Cassette, Vinyl LP, Compact Disc (CD)
Without Warning, the barnstorming debut from L.A. newcomers Saber, is a half-hour sprint through the highlights of ’80s metal. NWOBHM, early U.S. power metal, and even Sunset Strip-style glam turn up on the band’s first full-length, but their sound ultimately ends up hewing closest to classic speed metal. Vocalist Steven Villa even seems to be channeling Agent Steel’s John Cyriis whenever he punctuates a line with his piercing falsetto. As with all the best speed metal, there’s a palpable sense of forward momentum to every song on Without Warning; the band seems to hurtle forward a little faster than they’re supposed to, keeping the songs thrillingly balanced on a knife’s edge.
Nansarunai was an independent kingdom established by the indigenous Dayak people on modern-day Borneo in the 12th century. It was destroyed by the year 1389, following a series of attacks by the armies of the Majapahit Empire. The mysterious Indonesian black metal artist who takes their name traces the kingdom’s rise and fall on Ultimul Rege, their stunning debut offering. The vocals are indecipherable, so you won’t get the story in vivid detail, but it’s hard to deny the arc that runs through the album, from the triumphal “Enthronement Ceremony,” to the martial “Territorial Expansion,” to the elegiac “Fallen Dynasty” and “Honorable Death.” The deliberately raw, lo-fi recording style is used to brilliant effect, making the songs blurry and indistinct, not unlike the kingdom they commemorate, long faded from most maps.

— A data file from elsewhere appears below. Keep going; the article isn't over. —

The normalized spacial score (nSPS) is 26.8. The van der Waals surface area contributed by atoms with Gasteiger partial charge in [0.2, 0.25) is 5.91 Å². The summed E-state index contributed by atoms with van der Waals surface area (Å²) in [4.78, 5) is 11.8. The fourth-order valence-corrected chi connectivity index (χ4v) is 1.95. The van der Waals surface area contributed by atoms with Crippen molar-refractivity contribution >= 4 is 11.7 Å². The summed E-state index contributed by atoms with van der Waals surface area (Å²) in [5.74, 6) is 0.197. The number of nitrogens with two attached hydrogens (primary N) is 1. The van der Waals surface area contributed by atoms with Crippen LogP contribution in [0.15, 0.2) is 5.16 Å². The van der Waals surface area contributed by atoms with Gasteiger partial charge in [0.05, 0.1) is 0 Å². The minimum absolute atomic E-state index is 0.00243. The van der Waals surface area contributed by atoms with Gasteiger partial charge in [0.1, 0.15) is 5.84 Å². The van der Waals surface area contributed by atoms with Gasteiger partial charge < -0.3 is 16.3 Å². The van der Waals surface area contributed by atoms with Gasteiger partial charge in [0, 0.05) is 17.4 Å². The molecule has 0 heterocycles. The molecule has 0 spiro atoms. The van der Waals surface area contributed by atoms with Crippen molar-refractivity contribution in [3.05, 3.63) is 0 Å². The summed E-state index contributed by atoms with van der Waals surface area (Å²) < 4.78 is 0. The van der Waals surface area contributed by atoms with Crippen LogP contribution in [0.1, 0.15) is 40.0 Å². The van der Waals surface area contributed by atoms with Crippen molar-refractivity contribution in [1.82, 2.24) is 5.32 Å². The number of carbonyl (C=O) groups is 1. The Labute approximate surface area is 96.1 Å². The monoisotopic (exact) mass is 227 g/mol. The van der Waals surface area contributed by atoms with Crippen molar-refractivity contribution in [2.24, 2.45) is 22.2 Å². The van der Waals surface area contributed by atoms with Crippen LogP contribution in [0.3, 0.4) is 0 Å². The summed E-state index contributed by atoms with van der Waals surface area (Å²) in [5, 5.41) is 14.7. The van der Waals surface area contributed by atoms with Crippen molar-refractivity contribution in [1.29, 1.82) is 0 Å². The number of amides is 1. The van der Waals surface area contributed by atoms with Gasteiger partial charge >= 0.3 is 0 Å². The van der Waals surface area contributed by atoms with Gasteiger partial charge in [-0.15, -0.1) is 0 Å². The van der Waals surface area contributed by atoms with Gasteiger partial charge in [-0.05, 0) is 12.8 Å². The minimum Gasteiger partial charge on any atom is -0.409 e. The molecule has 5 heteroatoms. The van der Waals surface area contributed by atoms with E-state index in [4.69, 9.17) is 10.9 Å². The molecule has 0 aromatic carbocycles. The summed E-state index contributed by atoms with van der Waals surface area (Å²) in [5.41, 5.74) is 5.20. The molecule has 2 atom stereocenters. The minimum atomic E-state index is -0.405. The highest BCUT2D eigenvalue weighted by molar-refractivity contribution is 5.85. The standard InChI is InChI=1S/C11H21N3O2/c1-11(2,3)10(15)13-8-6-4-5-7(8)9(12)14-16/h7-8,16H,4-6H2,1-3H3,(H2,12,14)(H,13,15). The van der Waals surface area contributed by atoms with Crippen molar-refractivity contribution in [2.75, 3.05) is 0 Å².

Compact Disc (CD), Vinyl LP